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NY L86355

August 10, 2005

MAR-2 RR:NC:3:341 L86355


Ms. Laura Thellman
Customs Compliance Officer
516 West 34th Street
New York, NY 10001


Dear Ms. Thellman:

This is in response to your letter dated July 19, 2005 requesting a ruling on acceptable country of origin marking for style 6860, a leather wallet product of China. A sample was submitted with your letter for review. The sample will be returned as requested.

Style 6860 is a lady’s wallet of leather that measures approximately 5” x 4.25” when closed. The exterior cover is of top grain calfskin leather. The interior left and right sides are each fitted with four credit card slots and two vertical slots for other forms of identification, photos or similar flat items. The billfold portion has a center divider that creates two sections for various denominations of currency. One exterior side has a pouch with snap flap similar to a coin purse. The interior bottom left side is embossed in metallic print with the trade name “Coach” in an embossed frame like design.

The submitted sample contains a fabric label inserted within the rear-most billfold and temporarily adhered to the stitched seam by tape. The fabric label is of dark colored woven fabric that is embroidered with a contrasting color yarn, which reads “Made in Italy”. You have indicated in a telephone conversation with this office that the submitted sample is for example only and that the final will read “Made in China.” The lettering is approximately 5 points high (a point is equal to approximately 0.01388 “). In addition, there is a small printed booklet inserted into an interior credit card slot. The booklet contains literature reflecting on the U.S. A. origin of the Coach products and its quality. The literature is in the form of a biography entitled “An American Classic.” The literature utilizes reference to the geographical location “Manhattan” and the phrase “American style.” The last two pages contain care instructions and the addresses and telephone numbers of the Coach U.S.A. corporate and customer services offices.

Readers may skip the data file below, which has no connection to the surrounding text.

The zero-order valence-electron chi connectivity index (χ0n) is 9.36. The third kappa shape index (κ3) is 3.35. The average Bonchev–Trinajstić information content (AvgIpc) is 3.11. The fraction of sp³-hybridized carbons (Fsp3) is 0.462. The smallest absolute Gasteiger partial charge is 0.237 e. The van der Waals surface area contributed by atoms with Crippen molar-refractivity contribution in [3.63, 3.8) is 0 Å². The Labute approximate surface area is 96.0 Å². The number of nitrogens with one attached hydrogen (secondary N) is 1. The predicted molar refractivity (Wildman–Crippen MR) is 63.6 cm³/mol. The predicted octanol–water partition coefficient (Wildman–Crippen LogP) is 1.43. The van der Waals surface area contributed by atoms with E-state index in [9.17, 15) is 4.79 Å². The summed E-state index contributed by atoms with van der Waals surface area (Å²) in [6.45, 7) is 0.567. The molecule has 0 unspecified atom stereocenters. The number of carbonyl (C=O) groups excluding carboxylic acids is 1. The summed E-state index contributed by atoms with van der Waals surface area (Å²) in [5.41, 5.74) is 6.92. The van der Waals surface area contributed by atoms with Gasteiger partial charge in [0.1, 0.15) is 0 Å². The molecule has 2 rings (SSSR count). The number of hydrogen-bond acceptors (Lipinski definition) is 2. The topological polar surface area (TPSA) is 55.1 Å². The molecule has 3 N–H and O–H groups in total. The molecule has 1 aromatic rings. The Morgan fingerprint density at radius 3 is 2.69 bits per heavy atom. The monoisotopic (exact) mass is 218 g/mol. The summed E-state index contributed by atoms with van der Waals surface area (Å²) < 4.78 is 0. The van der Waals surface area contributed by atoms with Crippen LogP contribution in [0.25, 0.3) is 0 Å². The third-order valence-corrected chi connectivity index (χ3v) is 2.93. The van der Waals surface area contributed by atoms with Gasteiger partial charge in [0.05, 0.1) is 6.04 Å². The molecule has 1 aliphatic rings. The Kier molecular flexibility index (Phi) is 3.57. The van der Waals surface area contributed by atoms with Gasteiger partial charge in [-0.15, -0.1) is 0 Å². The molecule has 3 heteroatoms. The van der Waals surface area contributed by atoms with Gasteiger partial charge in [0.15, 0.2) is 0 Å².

The marking statute, section 304, Tariff Act of 1930, as amended (19 U.S.C. 1304), provides that, unless excepted, every article of foreign origin (or its container) imported into the U.S. shall be marked in a conspicuous place as legibly, indelibly and permanently as the nature of the article (or its container) will permit, in such a manner as to indicate to the ultimate purchaser in the U.S. the English name of the country of origin of the article. The Code of Federal Regulations (CFR) 19 CFR 134.31 states: “ As a general rule, marking requirements are best met by marking worked into the article at the time of manufacture”. However, section 134.44, Customs Regulations (19 CFR 134.44), generally provides that any marking that is sufficiently permanent so that it will remain on the article until it reaches the ultimate purchaser unless deliberately removed is acceptable. The marking of individual articles may vary due to the subjective nature of each item.